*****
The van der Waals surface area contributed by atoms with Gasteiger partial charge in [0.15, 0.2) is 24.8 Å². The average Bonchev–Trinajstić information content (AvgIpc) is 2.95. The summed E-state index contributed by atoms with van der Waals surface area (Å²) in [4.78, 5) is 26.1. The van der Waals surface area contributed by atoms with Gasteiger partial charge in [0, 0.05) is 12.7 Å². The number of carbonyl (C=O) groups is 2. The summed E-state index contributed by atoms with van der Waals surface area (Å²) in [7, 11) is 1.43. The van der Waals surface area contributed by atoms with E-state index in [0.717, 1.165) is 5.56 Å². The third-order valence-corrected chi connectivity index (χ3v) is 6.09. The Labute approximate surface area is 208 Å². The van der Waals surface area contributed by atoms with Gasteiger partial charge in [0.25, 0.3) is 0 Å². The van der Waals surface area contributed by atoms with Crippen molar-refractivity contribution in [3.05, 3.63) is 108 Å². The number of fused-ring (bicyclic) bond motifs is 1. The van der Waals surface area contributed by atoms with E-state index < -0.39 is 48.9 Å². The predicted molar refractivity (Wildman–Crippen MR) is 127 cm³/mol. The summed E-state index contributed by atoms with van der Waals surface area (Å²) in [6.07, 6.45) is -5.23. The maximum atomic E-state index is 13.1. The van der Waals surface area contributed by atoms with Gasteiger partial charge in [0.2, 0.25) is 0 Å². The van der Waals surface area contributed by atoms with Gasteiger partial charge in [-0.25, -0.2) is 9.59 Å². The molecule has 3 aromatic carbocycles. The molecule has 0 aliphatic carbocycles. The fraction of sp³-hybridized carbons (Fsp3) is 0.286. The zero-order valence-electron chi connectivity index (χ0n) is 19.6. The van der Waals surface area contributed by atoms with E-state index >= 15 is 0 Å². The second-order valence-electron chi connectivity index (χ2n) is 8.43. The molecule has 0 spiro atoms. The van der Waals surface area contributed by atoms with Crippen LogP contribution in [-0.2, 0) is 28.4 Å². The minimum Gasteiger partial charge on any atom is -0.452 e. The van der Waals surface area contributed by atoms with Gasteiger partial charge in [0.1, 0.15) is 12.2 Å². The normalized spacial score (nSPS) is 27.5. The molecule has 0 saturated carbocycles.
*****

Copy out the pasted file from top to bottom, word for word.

The van der Waals surface area contributed by atoms with Gasteiger partial charge in [0.15, 0.2) is 24.8 Å². The average Bonchev–Trinajstić information content (AvgIpc) is 2.95. The summed E-state index contributed by atoms with van der Waals surface area (Å²) in [4.78, 5) is 26.1. The van der Waals surface area contributed by atoms with Gasteiger partial charge in [0, 0.05) is 12.7 Å². The number of carbonyl (C=O) groups is 2. The summed E-state index contributed by atoms with van der Waals surface area (Å²) in [7, 11) is 1.43. The van der Waals surface area contributed by atoms with E-state index in [0.717, 1.165) is 5.56 Å². The third-order valence-corrected chi connectivity index (χ3v) is 6.09. The Labute approximate surface area is 208 Å². The van der Waals surface area contributed by atoms with Gasteiger partial charge in [0.25, 0.3) is 0 Å². The van der Waals surface area contributed by atoms with Crippen molar-refractivity contribution in [3.05, 3.63) is 108 Å². The number of fused-ring (bicyclic) bond motifs is 1. The van der Waals surface area contributed by atoms with E-state index < -0.39 is 48.9 Å². The predicted molar refractivity (Wildman–Crippen MR) is 127 cm³/mol. The summed E-state index contributed by atoms with van der Waals surface area (Å²) in [6.07, 6.45) is -5.23. The maximum atomic E-state index is 13.1. The van der Waals surface area contributed by atoms with Gasteiger partial charge in [0.2, 0.25) is 0 Å². The van der Waals surface area contributed by atoms with Gasteiger partial charge in [-0.25, -0.2) is 9.59 Å². The molecule has 3 aromatic carbocycles. The molecule has 0 aliphatic carbocycles. The fraction of sp³-hybridized carbons (Fsp3) is 0.286. The zero-order valence-electron chi connectivity index (χ0n) is 19.6. The van der Waals surface area contributed by atoms with E-state index >= 15 is 0 Å². The second-order valence-electron chi connectivity index (χ2n) is 8.43. The molecule has 0 spiro atoms. The van der Waals surface area contributed by atoms with Crippen LogP contribution in [-0.2, 0) is 28.4 Å². The minimum Gasteiger partial charge on any atom is -0.452 e. The van der Waals surface area contributed by atoms with Gasteiger partial charge in [0.1, 0.15) is 12.2 Å². The normalized spacial score (nSPS) is 27.5. The molecule has 0 saturated carbocycles.